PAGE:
The value of networking is stressed as a critical component in career growth. According to research, 57 percent of jobs are now sourced through networking. While the value of traditional, in-person networking will always be beneficial, the process of networking itself has changed. With over 3.4 billion social media users across the world, online communities are networking communities growing by the day.
After having my son, I worried my days of networking after work were long gone. With tight schedules and needing to be home by at 5: 00 p.m., the days of leisurely attending networking happy hours were over. Even something as simple as a breakfast networking session, which is typically easier as a working mother, came with multiple changes to my morning routine.
The stress of feeling as though I was falling behind in expanding my network and career opportunities was daunting.
Discovering how many online communities dedicated to networking exist was a turning point. A Google search provided lists of popular Slack Groups and LinkedIn Groups for networking as a place to get started.
Finding The Right Community
When considering online communities for networking, step one is to think about what type of support is best for you. From parenting to women in tech, there are plenty of options to choose from.
Begin with a list of the types of skills, conversations, and opportunities you want to explore. This determines what communities might make sense for what you are hoping to achieve. Once you find a few that look interesting, join and see what participation looks like. Do people often share messages in the group? If so, how often? Look for groups that have active participation and diverse perspectives that will allow for interesting conversations. Remember that you have insights to offer, too.
Network On Your Own Clock
Once you find the right community that fits your needs, choose a time that is the best to engage with the group. My morning commute is when I take time to engage with communities. Being able to reply to questions and comments on-the-go helps me to network as I am rushing from one door to the other between work and home.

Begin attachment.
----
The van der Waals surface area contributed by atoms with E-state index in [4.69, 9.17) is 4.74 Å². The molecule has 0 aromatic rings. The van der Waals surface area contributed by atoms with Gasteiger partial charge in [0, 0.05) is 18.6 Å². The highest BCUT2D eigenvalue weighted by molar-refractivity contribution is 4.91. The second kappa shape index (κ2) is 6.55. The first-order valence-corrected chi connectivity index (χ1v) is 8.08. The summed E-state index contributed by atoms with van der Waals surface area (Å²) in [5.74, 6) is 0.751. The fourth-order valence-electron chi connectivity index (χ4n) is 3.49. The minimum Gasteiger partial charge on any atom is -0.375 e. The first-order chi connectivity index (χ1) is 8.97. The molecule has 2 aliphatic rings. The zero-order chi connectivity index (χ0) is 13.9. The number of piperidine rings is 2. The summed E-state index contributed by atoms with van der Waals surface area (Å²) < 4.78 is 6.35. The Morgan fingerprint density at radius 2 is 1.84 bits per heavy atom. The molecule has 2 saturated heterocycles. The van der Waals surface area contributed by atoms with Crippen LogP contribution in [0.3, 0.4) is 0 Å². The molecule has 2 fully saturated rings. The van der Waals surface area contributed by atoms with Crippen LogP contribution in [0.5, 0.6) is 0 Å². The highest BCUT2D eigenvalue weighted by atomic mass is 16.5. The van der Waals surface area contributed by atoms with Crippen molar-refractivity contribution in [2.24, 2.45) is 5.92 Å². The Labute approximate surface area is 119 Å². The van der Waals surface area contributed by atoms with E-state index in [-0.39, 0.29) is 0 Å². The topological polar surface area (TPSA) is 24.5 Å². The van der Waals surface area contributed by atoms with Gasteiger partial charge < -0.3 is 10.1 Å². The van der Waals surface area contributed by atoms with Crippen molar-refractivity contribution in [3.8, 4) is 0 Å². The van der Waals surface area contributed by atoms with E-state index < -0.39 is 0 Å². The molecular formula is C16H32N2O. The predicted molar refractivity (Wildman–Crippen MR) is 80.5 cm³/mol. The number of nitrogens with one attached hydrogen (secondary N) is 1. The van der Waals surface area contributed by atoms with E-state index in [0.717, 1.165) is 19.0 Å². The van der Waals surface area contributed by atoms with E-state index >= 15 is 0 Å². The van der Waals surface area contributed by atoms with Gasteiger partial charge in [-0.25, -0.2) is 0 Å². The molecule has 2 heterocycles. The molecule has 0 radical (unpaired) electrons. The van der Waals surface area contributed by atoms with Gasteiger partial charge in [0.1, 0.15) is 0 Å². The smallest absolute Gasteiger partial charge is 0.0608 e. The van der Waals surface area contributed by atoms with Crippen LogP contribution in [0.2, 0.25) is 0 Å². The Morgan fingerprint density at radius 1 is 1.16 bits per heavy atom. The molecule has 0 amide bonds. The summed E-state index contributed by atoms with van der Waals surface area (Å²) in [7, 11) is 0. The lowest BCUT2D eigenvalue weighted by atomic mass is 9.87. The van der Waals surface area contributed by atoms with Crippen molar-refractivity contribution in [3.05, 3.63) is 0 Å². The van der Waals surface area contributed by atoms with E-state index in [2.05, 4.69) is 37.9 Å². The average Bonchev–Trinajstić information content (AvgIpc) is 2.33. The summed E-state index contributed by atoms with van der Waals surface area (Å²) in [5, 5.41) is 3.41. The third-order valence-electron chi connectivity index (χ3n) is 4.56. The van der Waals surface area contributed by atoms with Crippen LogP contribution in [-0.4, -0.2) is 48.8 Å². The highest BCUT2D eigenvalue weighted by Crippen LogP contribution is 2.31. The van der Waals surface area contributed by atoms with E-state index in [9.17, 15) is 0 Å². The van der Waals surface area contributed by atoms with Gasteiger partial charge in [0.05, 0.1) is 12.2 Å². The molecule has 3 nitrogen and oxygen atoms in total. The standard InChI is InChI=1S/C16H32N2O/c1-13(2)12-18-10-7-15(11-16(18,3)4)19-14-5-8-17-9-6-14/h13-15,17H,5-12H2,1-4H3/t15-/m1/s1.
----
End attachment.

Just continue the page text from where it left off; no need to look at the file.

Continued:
Another benefit of using online communities for networking is that you can practice talking to different groups and asking questions. As an introvert, I often struggle during large in-person networking events. Taking time to thoughtfully reply helps me feel more confident. The pressure of having to strike up a conversation is eliminated. All of this goes back to the level of engagement you are comfortable with as a contributor. There is plenty of value of being a casual onlooker; however, make sure that you are contributing to what you deem ideal or appropriate.
Don’t Let Location Stop You
While in-person networking events are fun to interact and socialize with a group, the true value of an online community for networking is the reach. As more and more people work remotely, online communities serve as the only opportunity to talk with others in many industries. Gone are the days of needing to be location-bound to converse with others in your field.
If you are itching to get to an in-person event, some groups offer both live meetups and remote events. Jill Felska, Founder of Want to Work There, runs a Facebook Group called Wonder Women of San Diego that offers both.
“I have a hybrid online and in-person group called Wonder Women of San Diego. I started it to make like-minded friends, but it’s grown into so much more!” Jill says. “I’ve been very intentional about building the group culture on two values: collaboration over competition and dream bigger. I really think the fact that everyone in the group shares these core values makes the networking aspect of it more fruitful.”
Groups that offer both an online component as well as in-person can give members even more of an opportunity to form strong bonds.
Give Back To Others
The support in these groups is not one-sided. Joining online networking groups provides a chance to give back to those that need your help. For every opportunity and piece of advice received, I offer something back to someone else that is in need of help. Maintaining an active presence ensures you are giving and receiving the right amount of support.
Remember just like any new routine, finding your flow will take time. Start small and if one isn’t a fit for you, keep looking until you find one that provides what you need. If you haven’t yet, check out the Her Agenda Slack Community and hear from us about how we got started with networking online.